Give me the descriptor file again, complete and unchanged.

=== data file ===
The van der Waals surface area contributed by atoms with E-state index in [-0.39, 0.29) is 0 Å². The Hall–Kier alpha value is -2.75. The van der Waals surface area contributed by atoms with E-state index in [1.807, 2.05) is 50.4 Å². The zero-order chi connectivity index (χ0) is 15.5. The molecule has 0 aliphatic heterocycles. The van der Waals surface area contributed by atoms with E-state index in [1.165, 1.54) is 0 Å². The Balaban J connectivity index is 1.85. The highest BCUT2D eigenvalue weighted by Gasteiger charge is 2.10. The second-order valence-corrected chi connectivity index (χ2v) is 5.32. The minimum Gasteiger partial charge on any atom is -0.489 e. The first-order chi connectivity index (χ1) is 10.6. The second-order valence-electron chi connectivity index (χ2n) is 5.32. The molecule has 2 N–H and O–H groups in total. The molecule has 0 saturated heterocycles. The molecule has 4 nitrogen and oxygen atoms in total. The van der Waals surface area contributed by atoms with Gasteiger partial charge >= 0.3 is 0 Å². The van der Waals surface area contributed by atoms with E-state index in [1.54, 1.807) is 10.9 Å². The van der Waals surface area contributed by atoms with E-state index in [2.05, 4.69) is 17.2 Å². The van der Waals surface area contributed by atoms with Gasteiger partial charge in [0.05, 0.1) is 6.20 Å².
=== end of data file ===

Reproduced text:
The van der Waals surface area contributed by atoms with E-state index in [-0.39, 0.29) is 0 Å². The Hall–Kier alpha value is -2.75. The van der Waals surface area contributed by atoms with E-state index in [1.807, 2.05) is 50.4 Å². The zero-order chi connectivity index (χ0) is 15.5. The molecule has 0 aliphatic heterocycles. The van der Waals surface area contributed by atoms with E-state index in [1.165, 1.54) is 0 Å². The Balaban J connectivity index is 1.85. The highest BCUT2D eigenvalue weighted by Gasteiger charge is 2.10. The second-order valence-corrected chi connectivity index (χ2v) is 5.32. The minimum Gasteiger partial charge on any atom is -0.489 e. The first-order chi connectivity index (χ1) is 10.6. The second-order valence-electron chi connectivity index (χ2n) is 5.32. The molecule has 2 N–H and O–H groups in total. The molecule has 0 saturated heterocycles. The molecule has 4 nitrogen and oxygen atoms in total. The van der Waals surface area contributed by atoms with Gasteiger partial charge >= 0.3 is 0 Å². The van der Waals surface area contributed by atoms with E-state index in [1.54, 1.807) is 10.9 Å². The van der Waals surface area contributed by atoms with E-state index in [2.05, 4.69) is 17.2 Å². The van der Waals surface area contributed by atoms with Gasteiger partial charge in [0.05, 0.1) is 6.20 Å².